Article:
Common Law Marriage In Colorado

In Colorado, a common law marriage is one in which the couple lives together and holds themselves out to friends, family and the community as married, but never go through a formal ceremony or get a marriage license. In Colorado, a common law marriage requires that you live together, both have the legal right to marry, have the intention to marry and also, present yourself to the community as a married couple.  

The State of Colorado fully recognizes a common law marriage as having the same rights, responsibilities, privileges, and legal effect as a statutory marriage.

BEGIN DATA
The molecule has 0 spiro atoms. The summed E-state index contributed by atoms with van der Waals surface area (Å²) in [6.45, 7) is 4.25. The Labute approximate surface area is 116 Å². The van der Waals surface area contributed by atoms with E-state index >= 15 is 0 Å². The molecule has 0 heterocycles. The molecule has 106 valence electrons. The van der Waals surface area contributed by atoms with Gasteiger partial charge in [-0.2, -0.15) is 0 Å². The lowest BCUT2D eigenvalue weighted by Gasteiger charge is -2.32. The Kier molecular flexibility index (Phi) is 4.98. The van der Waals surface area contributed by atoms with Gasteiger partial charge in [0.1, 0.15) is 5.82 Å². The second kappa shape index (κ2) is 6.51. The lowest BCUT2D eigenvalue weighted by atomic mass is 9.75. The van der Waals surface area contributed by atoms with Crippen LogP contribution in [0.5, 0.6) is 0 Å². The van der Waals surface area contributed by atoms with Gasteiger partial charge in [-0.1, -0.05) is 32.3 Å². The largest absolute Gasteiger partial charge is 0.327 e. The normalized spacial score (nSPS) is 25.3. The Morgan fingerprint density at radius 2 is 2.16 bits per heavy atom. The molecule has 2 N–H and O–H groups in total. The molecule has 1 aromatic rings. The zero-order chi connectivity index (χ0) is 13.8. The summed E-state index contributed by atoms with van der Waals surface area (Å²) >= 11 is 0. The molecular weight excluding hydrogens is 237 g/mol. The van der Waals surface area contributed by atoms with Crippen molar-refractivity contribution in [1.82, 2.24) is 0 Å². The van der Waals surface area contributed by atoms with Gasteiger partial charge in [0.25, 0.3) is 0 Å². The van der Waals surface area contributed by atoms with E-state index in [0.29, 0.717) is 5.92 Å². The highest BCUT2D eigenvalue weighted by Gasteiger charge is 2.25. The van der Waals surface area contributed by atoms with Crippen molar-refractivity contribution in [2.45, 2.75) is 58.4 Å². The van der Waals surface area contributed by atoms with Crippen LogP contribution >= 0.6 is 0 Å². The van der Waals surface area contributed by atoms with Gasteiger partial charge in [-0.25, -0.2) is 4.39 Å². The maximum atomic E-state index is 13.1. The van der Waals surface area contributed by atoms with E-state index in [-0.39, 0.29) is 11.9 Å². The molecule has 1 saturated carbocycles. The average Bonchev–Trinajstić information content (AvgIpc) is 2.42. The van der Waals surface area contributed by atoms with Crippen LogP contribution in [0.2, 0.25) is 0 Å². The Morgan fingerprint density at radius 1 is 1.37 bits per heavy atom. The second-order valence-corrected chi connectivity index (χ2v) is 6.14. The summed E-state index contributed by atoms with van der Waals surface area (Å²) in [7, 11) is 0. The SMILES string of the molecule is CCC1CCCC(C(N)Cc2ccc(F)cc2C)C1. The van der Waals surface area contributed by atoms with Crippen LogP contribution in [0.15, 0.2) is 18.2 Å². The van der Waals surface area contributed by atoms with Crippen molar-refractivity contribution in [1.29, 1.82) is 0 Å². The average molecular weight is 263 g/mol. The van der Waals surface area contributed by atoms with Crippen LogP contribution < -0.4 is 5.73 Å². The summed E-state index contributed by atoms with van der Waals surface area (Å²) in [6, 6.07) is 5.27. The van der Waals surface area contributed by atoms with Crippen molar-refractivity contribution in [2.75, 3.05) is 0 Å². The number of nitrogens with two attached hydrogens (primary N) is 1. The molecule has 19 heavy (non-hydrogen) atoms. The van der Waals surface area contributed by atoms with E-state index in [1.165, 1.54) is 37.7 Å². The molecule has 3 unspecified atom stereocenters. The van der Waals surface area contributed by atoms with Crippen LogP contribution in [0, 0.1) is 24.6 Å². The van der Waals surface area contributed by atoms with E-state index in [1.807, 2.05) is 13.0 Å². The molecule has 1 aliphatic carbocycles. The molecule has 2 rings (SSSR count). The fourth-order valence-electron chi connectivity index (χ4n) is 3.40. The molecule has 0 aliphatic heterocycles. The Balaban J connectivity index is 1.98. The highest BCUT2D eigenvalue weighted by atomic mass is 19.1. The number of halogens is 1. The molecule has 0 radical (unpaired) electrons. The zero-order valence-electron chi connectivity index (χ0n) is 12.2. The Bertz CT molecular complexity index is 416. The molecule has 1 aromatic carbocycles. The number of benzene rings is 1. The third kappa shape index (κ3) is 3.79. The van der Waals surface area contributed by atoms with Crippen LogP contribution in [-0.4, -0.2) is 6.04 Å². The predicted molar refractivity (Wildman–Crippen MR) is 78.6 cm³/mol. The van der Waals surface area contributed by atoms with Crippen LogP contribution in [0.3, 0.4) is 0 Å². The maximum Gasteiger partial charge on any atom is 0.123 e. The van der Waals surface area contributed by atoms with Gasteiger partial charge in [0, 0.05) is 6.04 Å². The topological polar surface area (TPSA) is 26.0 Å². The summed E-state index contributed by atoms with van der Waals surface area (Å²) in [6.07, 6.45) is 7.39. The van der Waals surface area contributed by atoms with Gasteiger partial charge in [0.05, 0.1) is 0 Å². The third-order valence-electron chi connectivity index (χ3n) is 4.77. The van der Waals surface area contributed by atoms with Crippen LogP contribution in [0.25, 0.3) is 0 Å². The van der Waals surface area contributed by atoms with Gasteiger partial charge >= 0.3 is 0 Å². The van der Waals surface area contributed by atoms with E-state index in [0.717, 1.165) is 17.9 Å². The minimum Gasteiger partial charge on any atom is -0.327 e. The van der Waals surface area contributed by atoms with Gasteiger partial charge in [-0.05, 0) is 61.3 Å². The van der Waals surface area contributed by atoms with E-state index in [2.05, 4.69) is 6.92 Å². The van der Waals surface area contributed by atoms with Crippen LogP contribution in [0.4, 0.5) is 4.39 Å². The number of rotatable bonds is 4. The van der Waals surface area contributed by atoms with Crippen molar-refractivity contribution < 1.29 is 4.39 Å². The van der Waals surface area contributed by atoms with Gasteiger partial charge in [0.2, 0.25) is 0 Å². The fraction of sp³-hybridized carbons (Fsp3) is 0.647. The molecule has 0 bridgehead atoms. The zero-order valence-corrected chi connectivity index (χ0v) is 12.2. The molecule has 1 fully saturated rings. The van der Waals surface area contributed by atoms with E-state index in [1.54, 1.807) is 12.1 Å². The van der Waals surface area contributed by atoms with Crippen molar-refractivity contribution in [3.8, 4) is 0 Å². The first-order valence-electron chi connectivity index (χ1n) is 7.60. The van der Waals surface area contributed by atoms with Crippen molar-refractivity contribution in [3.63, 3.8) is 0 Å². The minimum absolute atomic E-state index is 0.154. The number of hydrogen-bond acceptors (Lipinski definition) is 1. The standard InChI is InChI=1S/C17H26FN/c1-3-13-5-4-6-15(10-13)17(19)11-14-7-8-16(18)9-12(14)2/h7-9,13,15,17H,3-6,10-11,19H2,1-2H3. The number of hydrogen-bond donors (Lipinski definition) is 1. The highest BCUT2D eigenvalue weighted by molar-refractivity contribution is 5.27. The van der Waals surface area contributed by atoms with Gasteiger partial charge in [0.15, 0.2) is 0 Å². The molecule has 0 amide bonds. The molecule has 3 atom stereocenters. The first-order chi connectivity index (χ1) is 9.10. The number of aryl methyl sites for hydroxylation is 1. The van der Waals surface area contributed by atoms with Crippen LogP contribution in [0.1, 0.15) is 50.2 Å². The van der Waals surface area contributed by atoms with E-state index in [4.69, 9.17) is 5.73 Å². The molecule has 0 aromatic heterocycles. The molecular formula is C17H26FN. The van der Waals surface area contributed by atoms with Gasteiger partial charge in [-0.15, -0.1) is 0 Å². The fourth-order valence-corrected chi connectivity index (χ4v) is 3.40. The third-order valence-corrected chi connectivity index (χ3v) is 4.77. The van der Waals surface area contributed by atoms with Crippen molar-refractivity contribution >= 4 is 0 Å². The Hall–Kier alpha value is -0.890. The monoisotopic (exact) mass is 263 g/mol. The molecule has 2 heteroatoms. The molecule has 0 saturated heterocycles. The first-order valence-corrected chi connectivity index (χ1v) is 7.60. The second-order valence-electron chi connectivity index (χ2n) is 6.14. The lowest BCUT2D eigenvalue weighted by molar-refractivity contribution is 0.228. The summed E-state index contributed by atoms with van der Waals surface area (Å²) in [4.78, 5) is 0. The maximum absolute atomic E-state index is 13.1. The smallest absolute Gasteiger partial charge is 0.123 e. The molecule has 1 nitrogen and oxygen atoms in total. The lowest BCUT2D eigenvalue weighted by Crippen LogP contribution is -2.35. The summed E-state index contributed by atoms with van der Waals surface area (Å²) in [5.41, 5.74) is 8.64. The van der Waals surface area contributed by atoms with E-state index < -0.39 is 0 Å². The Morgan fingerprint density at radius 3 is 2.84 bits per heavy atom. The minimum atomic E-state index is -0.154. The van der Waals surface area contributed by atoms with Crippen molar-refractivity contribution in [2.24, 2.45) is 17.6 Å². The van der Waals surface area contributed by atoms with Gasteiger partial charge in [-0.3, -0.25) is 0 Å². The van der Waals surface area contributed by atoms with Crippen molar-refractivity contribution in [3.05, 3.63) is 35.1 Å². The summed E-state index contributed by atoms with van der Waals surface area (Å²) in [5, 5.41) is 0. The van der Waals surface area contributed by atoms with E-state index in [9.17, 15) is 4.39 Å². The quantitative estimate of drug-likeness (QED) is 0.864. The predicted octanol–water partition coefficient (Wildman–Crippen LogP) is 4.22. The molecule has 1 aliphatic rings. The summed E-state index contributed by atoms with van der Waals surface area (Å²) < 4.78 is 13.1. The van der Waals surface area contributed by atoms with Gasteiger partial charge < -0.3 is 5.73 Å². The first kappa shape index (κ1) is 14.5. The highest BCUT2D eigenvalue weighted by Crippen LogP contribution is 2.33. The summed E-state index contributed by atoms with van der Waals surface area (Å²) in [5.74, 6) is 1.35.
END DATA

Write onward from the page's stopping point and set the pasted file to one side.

Determining whether a common law marriage exists requires a fact-intensive inquiry by the courts. Often, the courts will look at the following factors to determine the existence of a common-law marriage:

  • Length of time of the relationship
  • Use of the term husband/wife/partner/etc.
  • Presence/absence of joint tax returns, mutual estate planning documents, and statements/affidavits affirming the existence of a marriage
    • Testimony from witnesses regarding whether or not the couple has held themselves out as married
  • Ownership of joint property

In the case of same-sex relationships, the determination of whether a common-law marriage exists can be particularly complex. While there is no appellate-level law in Colorado providing that same-sex couples can be engaged in a common-law marriage, several courts have applied the same factors and inquiry to determine whether a same-sex common-law marriage exists.